Stools of the trade
Developments in genetics have made DNA a cost-effective and efficient tool in studying wildlife. Poo is a valuable commodity, writes ANTHONY KINGSCIENTISTS studying animals in the wild now have an alternative to trapping: collecting poo in the woods. It’s just one of many ways in which modern genetics has revolutionised wildlife biology.
In India, waste, or “scat”, is brought to the lab, and tigers can be identified through their DNA “fingerprints”, as they can be in forensics. “This way of obtaining information on specific individuals is far less expensive and time-consuming than, say, capturing or recapturing marked individual tigers,” according to US wildlife biologist James Nichols. It’s also safer.
Ten years ago it cost millions of dollars to sequence the DNA of a single individual; today scientists are working towards the $1,000 genome. The gains mean it is now efficient and cost-effective to use DNA to study wildlife.
Irish scientists are ahead of the posse in this regard. An all-Ireland census of pine martens is published in the journal Mammalian Biology this month. The count for this rarely seen carnivore relied on a scat survey and on DNA analyses.
Ecologist Dr Declan O’Mahony reports an estimated population of 2,700 pine martens in the Republic and 300 in Northern Ireland. “It is probably our rarest terrestrial mammal,” says O’Mahony, who adds that the official figures for the Republic of 3,000-10,000 individuals can now be considered unrealistic.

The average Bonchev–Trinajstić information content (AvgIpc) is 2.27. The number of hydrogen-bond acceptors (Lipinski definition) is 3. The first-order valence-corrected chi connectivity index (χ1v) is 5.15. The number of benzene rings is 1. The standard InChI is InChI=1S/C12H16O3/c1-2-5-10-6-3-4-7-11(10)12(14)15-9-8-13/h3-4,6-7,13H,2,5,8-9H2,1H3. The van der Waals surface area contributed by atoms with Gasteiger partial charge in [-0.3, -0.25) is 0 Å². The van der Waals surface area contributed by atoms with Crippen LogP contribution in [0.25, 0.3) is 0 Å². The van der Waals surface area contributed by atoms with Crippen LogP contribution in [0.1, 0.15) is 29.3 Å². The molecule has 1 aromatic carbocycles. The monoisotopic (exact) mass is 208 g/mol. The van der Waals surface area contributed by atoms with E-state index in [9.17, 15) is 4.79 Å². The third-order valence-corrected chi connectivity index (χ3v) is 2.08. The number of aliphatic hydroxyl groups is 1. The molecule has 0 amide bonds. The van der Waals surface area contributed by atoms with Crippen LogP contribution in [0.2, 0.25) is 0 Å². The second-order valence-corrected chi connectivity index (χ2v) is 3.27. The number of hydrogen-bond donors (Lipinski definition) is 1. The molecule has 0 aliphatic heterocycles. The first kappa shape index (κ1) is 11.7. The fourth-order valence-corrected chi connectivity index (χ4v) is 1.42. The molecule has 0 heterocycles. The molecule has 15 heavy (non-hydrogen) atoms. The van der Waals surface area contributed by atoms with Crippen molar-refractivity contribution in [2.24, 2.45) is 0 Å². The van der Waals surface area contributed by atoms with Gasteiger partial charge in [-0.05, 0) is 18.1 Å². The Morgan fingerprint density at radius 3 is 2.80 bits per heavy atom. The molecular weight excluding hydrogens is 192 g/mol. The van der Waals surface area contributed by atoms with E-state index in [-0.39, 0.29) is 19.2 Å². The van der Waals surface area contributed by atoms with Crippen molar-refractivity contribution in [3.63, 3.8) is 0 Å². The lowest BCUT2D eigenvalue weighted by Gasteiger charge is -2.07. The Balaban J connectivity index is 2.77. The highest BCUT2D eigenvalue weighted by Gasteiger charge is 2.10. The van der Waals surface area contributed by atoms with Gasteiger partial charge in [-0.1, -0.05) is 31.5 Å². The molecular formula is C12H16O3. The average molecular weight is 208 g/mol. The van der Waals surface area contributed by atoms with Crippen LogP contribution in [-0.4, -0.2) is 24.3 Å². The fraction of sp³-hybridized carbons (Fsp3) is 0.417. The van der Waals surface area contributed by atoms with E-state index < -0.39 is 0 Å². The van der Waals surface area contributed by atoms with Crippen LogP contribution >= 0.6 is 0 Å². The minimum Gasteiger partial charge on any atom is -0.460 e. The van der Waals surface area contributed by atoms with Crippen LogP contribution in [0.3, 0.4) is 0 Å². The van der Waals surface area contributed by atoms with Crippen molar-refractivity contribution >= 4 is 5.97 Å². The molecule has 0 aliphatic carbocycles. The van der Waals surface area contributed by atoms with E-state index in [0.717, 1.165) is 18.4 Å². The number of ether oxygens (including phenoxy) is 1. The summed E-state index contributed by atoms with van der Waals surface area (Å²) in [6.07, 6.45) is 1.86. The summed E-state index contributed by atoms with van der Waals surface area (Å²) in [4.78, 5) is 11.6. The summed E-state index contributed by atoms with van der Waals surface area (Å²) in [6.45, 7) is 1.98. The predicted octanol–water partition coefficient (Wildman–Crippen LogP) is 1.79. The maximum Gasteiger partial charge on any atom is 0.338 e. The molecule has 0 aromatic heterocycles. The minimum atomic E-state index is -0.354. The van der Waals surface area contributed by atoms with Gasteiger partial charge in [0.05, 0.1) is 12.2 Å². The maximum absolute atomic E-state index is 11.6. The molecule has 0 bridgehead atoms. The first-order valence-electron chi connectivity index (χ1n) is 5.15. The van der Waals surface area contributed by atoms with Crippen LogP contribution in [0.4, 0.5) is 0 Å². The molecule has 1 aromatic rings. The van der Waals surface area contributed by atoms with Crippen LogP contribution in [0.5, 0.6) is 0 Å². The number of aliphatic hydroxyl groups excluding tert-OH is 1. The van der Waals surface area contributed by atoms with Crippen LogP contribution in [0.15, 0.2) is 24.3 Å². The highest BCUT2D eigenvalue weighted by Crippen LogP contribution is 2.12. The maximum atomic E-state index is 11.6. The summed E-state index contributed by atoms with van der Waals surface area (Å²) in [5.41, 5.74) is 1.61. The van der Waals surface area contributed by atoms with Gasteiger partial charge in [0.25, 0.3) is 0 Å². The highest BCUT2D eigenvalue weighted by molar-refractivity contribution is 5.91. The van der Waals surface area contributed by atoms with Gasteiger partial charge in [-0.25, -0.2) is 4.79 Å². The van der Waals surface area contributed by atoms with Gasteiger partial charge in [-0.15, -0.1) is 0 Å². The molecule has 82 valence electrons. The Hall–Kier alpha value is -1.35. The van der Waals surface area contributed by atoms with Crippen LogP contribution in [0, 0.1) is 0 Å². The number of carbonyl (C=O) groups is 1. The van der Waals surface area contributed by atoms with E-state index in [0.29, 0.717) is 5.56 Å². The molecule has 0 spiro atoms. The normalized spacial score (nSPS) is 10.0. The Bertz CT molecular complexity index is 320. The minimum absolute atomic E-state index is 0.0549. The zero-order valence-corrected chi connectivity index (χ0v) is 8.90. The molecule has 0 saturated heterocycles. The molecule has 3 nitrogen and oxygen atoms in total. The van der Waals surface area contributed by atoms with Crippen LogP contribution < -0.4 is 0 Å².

The pine martens’ “favourable conservation” status should be revisited, he says, given the results, and a conservation plan put in place. They are very susceptible to human persecution and are slow to breed, he adds, and common in just half the country.
The geneticist Dr Catherine O’Reilly of the molecular ecology group at Waterford Institute of Technology developed the technique to identify pine martens through scats by looking at a small piece of DNA from the mitochondria, a structure inside cells.
She can also sex them by looking at differences on the X and Y chromosome using a technique called real-time PCR. “With scat, you isolate pine marten DNA from the epithelial cells that are flushed off the gut,” she says.
Trapping mammals can be difficult and time consuming, so O’Reilly has developed DNA tests for otters, foxes and small mammals such as shrews and mice. Last month a volunteer reconnaissance of churches returned bat droppings to her lab. This will allow the resident species to be identified without any disturbance or stress to the animals themselves.
O’Reilly says there are currently 10 pine martens in Portlaw Forest in Waterford. Most people who walk in the woods would be amazed that pine martens are about, she says, and she rarely sees them. “Pine martens love blackberries. At this time of year you will find purple scats all over the place.”
The small mammals that pine martens eat also turn up in their scat, and O’Reilly recently used molecular techniques to identify this prey. She also studies otters and other mammals as part of the Mise project ( miseproject.ie).